Index Home About Blog
From: decvax!utzoo!henry@ucbvax.Berkeley.EDU
Date: Sun, 26 Apr 87 04:03:50 edt
Subject: Re: Telephone Ring Detection

Funny you should ask, I posted this to sci.electronics not long ago:

From: henry@utzoo.UUCP (Henry Spencer)
Newsgroups: sci.electronics
Subject: Re: I need a telephone ring detector chip
Message-ID: <7940@utzoo.UUCP>

The following circuit is from an HP app note; I have tested it and found
it to work well.  Sorry for the inability to just display the diagram, but
I lack the patience to try to approximate it with ASCII characters...

You have two wires coming in from the phone line.  First, each goes through
a 100k resistor.  Then there is a 10M resistor between them.  Then one of
them goes through a 0.02 uF capacitor, which should be rated for something
like 200V.  Then there are two diodes in parallel between the lines, with
opposite polarities (one with anode to top line, the other with cathode
to top line):  one a 1N4148 and one the input LED of a 6N139 opto-isolator.

The 6N139 has a Darlington output with four pins available.  The one going
to the photodiode and the collector of the inner transistor goes to +5.
The one going to the emitter of the outer transistor goes to ground.  The
one going to the collector of the outer transistor is the output.  The one
going to the internal transistor-transistor connection is connected to the
output through a 0.1 uF capacitor.

The output line then goes through a 10k resistor.  Then there is a 56k
resistor from it to +5.  Then it goes into the base of a 2N3906 transistor.
The emitter of this transistor is connected to +5.  The collector is the
final output, with a 1k pulldown resistor between it and ground.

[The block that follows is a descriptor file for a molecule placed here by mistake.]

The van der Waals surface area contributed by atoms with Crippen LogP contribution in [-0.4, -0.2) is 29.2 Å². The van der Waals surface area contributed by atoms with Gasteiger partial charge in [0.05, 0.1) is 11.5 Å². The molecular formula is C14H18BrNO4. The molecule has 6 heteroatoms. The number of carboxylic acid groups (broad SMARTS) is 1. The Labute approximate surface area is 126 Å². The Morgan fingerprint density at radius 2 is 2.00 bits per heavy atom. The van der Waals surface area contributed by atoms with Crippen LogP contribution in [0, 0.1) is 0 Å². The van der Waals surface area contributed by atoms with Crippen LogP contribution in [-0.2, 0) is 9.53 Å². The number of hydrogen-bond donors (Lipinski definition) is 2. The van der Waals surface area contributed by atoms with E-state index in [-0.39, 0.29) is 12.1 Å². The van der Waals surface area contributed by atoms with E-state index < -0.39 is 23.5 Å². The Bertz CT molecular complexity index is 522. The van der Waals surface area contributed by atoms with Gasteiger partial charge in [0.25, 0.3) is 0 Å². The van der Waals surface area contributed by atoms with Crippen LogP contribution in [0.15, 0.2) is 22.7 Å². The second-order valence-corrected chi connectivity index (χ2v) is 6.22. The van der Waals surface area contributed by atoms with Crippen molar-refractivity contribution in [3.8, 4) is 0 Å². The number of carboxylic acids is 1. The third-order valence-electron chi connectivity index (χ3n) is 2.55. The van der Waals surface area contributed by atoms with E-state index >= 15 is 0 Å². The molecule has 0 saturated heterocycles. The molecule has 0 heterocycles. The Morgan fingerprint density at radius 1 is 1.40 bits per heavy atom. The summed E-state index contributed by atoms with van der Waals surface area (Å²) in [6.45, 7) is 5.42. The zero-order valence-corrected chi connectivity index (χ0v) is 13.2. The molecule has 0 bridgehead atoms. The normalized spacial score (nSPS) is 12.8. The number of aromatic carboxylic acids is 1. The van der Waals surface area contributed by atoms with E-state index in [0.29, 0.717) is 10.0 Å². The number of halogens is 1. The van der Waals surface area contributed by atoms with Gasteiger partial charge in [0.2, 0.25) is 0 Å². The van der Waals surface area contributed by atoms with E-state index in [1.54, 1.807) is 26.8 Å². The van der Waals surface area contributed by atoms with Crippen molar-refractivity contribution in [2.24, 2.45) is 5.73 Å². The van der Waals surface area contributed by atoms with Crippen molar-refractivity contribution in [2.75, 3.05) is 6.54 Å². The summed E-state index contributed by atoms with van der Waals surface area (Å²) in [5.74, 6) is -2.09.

The 100k resistors supply plenty of impedance between the whole 
circuit and the lines no matter what fouls up inside the circuit.  The
10M resistor bleeds off static charges that might show up when the thing
is not connected (HP actually made it 22M, but that's hard to find and
10M works fine).  The 0.02 capacitor blocks DC completely and also gives
quite a bit of AC impedance; it needs to be rated for a nice high voltage
because the ringing AC is close to 100V and you want a good safety margin.
The 1N4148 conducts when the AC voltage is the wrong polarity for the LED
to conduct; leave this out and the opto will try to block the full ringing
voltage at those times, which will fry it.

The 0.1 capacitor between the internal node and the output acts as an
integrator, so that the AC ringing shows up as one pulse rather than a
sequence of short ones.  It also gets rid of smaller and less frequent
activity like dialing pulses.  The 10k resistor limits current through
the opto and transistor when the opto is on.  The 56k resistor pulls
the transistor's input up high when the opto is off.  And the 2N3906, in
conjunction with the pulldown resistor, amplifies the output signal.

This circuit isn't particularly fussy about power voltage, although you
might want to increase some of the resistor values on the output side
for higher voltages.  The output is certainly CMOS compatible and is
probably TTL compatible, although I haven't done the numbers to be really
sure about the latter.  The 6N139 is a premium opto and will cost a few
bucks, but overall it's not what you'd call an expensive circuit, given
the logic-level output and the high degree of isolation from the phone
"If you want PL/I, you know       Henry Spencer @ U of Toronto Zoology
where to find it." -- DMR         {allegra,ihnp4,decvax,pyramid}!utzoo!henry

Index Home About Blog